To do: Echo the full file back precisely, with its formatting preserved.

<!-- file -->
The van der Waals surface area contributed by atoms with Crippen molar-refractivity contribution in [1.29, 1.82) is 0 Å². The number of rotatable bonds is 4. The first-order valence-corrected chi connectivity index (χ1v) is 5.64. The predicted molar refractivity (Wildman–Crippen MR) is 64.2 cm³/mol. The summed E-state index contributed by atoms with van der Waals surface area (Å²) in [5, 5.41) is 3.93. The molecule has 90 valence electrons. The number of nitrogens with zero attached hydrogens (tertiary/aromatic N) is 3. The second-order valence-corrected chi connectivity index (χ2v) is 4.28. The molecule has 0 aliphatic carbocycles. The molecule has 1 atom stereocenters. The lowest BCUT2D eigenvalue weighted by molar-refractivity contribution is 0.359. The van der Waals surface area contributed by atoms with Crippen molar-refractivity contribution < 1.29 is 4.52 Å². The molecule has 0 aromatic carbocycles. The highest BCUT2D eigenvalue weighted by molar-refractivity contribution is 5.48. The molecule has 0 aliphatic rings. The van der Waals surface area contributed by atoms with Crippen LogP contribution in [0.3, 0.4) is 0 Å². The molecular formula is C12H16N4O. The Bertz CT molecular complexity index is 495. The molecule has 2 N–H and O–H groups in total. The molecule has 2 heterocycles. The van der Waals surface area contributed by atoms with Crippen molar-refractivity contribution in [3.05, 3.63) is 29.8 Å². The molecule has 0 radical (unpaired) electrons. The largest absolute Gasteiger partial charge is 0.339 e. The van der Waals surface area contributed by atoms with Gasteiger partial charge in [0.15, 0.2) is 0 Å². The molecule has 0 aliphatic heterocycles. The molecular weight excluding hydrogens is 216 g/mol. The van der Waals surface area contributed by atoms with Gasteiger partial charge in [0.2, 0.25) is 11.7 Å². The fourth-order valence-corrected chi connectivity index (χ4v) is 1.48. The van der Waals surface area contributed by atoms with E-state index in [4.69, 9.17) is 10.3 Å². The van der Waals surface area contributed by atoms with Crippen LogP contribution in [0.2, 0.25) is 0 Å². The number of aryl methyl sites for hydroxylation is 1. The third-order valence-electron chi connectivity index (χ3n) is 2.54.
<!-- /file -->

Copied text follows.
The van der Waals surface area contributed by atoms with Crippen molar-refractivity contribution in [1.29, 1.82) is 0 Å². The number of rotatable bonds is 4. The first-order valence-corrected chi connectivity index (χ1v) is 5.64. The predicted molar refractivity (Wildman–Crippen MR) is 64.2 cm³/mol. The summed E-state index contributed by atoms with van der Waals surface area (Å²) in [5, 5.41) is 3.93. The molecule has 90 valence electrons. The number of nitrogens with zero attached hydrogens (tertiary/aromatic N) is 3. The second-order valence-corrected chi connectivity index (χ2v) is 4.28. The molecule has 0 aliphatic carbocycles. The molecule has 1 atom stereocenters. The lowest BCUT2D eigenvalue weighted by molar-refractivity contribution is 0.359. The van der Waals surface area contributed by atoms with Crippen molar-refractivity contribution < 1.29 is 4.52 Å². The molecule has 0 aromatic carbocycles. The highest BCUT2D eigenvalue weighted by molar-refractivity contribution is 5.48. The molecule has 0 aliphatic rings. The van der Waals surface area contributed by atoms with Crippen LogP contribution in [0.3, 0.4) is 0 Å². The molecular formula is C12H16N4O. The Bertz CT molecular complexity index is 495. The molecule has 2 N–H and O–H groups in total. The molecule has 2 heterocycles. The van der Waals surface area contributed by atoms with Crippen molar-refractivity contribution in [3.05, 3.63) is 29.8 Å². The molecule has 0 radical (unpaired) electrons. The largest absolute Gasteiger partial charge is 0.339 e. The van der Waals surface area contributed by atoms with Gasteiger partial charge in [0.15, 0.2) is 0 Å². The molecule has 0 aliphatic heterocycles. The molecular weight excluding hydrogens is 216 g/mol. The van der Waals surface area contributed by atoms with Gasteiger partial charge in [0.2, 0.25) is 11.7 Å². The fourth-order valence-corrected chi connectivity index (χ4v) is 1.48. The van der Waals surface area contributed by atoms with E-state index in [4.69, 9.17) is 10.3 Å². The van der Waals surface area contributed by atoms with Crippen LogP contribution in [0.2, 0.25) is 0 Å². The number of aryl methyl sites for hydroxylation is 1. The third-order valence-electron chi connectivity index (χ3n) is 2.54.